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GNC: A Vitamin Stock IPO I Just Can't Swallow



March 25, 2011 – Comments (2)

"Third Time's the Charm" is apparently a phrase General Nutrition Centers (GNC) lives by. After two failed attempts at taking the company public, the management of GNC is hoping to finally bring the company public. However, I do not believe that the stock of this vitamin and supplement company will make your portfolio stronger.


GNC [Proposed ticker (GNC)] is a chain of stores that specializes in the sale of health and specialty nutrition products. The company originally filed for an Initial Public Offering (IPO) twice while owned by Apollo Management, first in 2004 and again in 2006. Each time, GNC withdrew the IPO after weak investor demand.

The company's new owners, the Ontario Teachers' Pension Plan (OTPP), is again attempting to take the company public, this time to the tune of 22.5 million shares priced at between $15 and $17, on March 31, 2011. Could the third attempt finally mean success?

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2 Comments – Post Your Own

#1) On March 26, 2011 at 3:28 PM, kdakota630 (28.92) wrote:

I'm going to be watching this ticker with some interest as I'm a competitor with GNC, just on a much, much smaller scale (I'm the sole proprietor of a single sport nutrition store).  My perspective may be slightly biased for that reason so take my opinion with a grain of salt if you like, plus I'm not too sure how GNC measures up against its brick and mortar competitors in the U.S. like it does here in Canada.

I see a few problems with GNC though.  First, typically they are over-priced and are usually the most expensive store that you'll find, and people have gotten used to that fact.  A few years ago they tried to remedy that situation and lowered their prices, particularly in cities where they had stonger competition.  They don't appear to be doing that on a regular basis anymore and haven't for years on most items.

Currently they seem to be trying to appear to be competitively priced, at least through their e-mails, which go out with the subject line reading "GNC = Largest Selection and Best Prices!"  Looking at their prices in their e-mail though and they're nothing special.  In the most recent e-mail, 4 items are GNC brand, 1 items is an older version of a product that is "improved" and another is an EAS protein which they're clearing out because EAS has stopped shipping outside of the U.S.  Of these two "Hot Buys", their price on the EAS protein is the same as I cleared mine out for, and their other is more expensive than when I cleared mine out.

Of the remaining 6 "Hot Buys", I don't carry two (although have similar products that are competitively priced), I'm cheaper on 1, similar price on 1, and they're cheaper on 2.  However, keep in mind that we're comparing their "Hot Buy" items with my regular prices.

That's their biggest problem: carrying the stigma of being "the expensive store."  People might do their first purchase or two there simply because of their visibility, but come to resent the store when they find out how badly they've been overpaying, even with their $20 Gold Card.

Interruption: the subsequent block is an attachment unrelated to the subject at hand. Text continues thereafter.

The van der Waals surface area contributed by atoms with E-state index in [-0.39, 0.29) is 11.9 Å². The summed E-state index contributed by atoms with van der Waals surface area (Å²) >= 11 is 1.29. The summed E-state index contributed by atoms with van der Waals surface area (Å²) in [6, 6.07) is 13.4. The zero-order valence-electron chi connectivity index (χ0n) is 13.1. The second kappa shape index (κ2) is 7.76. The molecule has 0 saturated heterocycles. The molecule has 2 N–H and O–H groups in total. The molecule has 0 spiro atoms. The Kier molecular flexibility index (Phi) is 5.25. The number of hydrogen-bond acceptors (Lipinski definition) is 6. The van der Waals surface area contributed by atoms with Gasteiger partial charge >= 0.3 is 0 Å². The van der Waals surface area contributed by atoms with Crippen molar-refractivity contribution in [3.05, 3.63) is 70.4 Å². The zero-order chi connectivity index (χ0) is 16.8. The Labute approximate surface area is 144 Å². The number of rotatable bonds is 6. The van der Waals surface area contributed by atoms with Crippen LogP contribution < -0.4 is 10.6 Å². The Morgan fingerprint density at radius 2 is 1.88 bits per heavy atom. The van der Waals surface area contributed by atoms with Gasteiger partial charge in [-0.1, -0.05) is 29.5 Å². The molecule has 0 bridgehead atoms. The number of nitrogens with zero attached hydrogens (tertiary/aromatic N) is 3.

As mentioned in the article, they face some pretty stiff online competition particularly in the U.S.  Also, their brick and mortar stores are going to suffer when people see what pricing they can get for the same item from the same store online.  This will particularly effect the franchised stores, as at least the online sales can subsidize the corporate stores.  Perhaps getting a portion of website sales gets kicked back to franchised stores, but I haven't looked into that yet.  It appears to me that the corporate end, if they're going to be competitive are going to start cannibolizing their franchises.

The strange thing about GNC is they should be able to dominate the industry with their buying power, but don't.  They're like a big, lumbering behemoth unable to change directions despite the changes in the industry around them.

Has anyone here ever gone into a GNC to buy anything and had the sales associate know what they're talking about?  It happens, but I'm pretty sure it's more the exception than the rule.  Plus, it's almost guaranteed that they first thing they recommend will be the GNC brand.

I don't think GNC is going out of business any time soon, but I see them eventually going the way of Blockbuster video, with the only difference being that at least most of the employees of Blockbuster probably actually watch movies.

(Case in point:  while proof-reading this, a group of three customers walked in, checked my prices and said, "I guess there's no need to go to GNC anymore.  Admittedly I need to do some more proof-reading but I'm running short of time.)

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#2) On March 26, 2011 at 4:07 PM, SN3165 (< 20) wrote:

Vitamin Shoppe > GNC.  And the fact that you can buy most of the stuff they sell online at various websites, for cheaper... no thanks!

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